It might be a real disheartening situation we find ourselves in.
Perhaps, but it is far too unreasonable to say “case closed” because of it. What I refer to is an article that appeared in the UK’s Telegraph, detailing that local chapters of UFO investigators are thinking of throwing in the towel. Apparently, they may be leaning towards dismissing the idea of UFOs altogether. Mr. David Woods, chairman of the Association for the Scientific Study of Anomalous Phenomena, made this startling assertion:
“It is certainly a possibility that in ten years’ time, it will be a dead subject. We look at these things on the balance of probabilities and this area of study has been ongoing for many decades. The lack of compelling evidence beyond the pure anecdotal suggests that on the balance of probabilities that nothing is out there.”
I see a number of problems with that statement but more on that in a moment. Wood does in fact go on to make one important point:
“I think that any UFO researcher would tell you that 98 per cent of sightings that happen are very easily explainable.”
Exactly. When discussing genuine UFO sightings, that is to say cases and incidents that are unexplainable or at least leave questions remaining, they make up a very thin percentage of UFO cases. I would go a little bit lower than 98%, but not much lower. The fact that these so-called “skywatchers” have not seen anything in all their time really doesn’t mean anything. Sightings of a truly unexplainable nature are a rare occurrence. If they were otherwise, we no doubt would have an answer to the puzzle by now.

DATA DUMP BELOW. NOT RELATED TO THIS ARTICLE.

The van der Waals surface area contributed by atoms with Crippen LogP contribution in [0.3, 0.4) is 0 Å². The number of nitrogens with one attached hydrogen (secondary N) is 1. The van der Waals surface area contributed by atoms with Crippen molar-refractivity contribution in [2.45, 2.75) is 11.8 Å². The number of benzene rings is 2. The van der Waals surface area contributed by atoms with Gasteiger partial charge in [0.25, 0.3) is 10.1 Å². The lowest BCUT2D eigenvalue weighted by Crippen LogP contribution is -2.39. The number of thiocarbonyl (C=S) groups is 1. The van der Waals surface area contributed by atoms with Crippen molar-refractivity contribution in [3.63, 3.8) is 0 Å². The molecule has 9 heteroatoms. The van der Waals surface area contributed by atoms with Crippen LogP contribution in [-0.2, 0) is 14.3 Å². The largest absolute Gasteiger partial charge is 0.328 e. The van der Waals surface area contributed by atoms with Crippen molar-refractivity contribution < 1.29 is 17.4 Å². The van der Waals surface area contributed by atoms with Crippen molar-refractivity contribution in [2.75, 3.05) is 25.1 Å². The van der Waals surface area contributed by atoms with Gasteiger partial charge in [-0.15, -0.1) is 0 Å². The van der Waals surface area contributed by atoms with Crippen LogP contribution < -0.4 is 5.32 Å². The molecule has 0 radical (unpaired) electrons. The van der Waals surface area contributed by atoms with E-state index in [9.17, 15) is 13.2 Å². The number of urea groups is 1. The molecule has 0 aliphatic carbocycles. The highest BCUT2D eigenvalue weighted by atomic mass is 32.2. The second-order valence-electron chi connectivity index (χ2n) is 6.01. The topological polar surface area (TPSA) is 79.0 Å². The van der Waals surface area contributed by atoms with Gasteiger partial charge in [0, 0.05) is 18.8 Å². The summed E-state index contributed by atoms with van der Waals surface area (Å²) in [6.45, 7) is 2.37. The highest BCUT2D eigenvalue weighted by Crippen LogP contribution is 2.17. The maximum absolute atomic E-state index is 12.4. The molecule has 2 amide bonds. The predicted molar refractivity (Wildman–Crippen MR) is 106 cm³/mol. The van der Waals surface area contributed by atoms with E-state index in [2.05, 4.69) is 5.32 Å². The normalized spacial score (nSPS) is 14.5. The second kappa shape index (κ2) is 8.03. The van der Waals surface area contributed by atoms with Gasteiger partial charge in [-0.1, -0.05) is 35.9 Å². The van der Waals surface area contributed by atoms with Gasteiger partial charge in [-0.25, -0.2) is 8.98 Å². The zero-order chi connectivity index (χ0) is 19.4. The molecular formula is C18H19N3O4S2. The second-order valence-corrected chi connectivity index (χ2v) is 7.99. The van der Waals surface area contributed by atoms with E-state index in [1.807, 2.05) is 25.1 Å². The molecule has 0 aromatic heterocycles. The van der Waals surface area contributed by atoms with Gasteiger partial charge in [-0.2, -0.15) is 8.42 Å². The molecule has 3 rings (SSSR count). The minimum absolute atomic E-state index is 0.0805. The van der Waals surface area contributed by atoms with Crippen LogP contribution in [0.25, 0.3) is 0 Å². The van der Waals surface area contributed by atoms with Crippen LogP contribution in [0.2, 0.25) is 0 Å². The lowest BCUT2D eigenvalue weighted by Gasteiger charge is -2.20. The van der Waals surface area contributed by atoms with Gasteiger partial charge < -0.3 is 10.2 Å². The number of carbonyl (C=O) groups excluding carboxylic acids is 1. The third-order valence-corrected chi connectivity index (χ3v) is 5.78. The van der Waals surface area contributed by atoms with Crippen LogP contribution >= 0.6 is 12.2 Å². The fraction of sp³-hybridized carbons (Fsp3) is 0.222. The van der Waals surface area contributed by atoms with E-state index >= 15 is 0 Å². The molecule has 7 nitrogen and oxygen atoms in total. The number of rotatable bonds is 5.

Further muddying the waters is the matter of software. Photoshop and other digital graphics programs render the faking of UFO pics and videos an insanely simple task. So much so that I almost automatically dismiss current day UFO images whenever they pop up. I have often said that I wouldn’t be able to tell the real thing even if it were in crystal clear video right on my screen. In fact, I would probably be even more skeptical of it.
This proliferation of fake images over the Internet has the unfortunate effect of dismissing any evidential claims out of hand. Indeed, it is quite difficult to discern the wheat from the chaff in the digital age, especially when the quid is spewed in all directions. Unfortunately, this impedes us from finding what might be critical sightings.
Additionally, consider how many times the article uses words such as "alien" or "alien spacecraft." Again, the ExtraTerrestrial Hypothesis dominates the discussion. If you're considering that this phenomena must be entirely alien in origin, then you are correct. The prospects are looking dimmer. This precludes, however, alternative explanations that are oft neglected and...I hate to consider this...not prone to testable evidence.
Will the matter be dead in ten years' time as Woods suggests? We've been seeing these things in our skies for thousands of years. I doubt the mystery will dissolve anytime soon.
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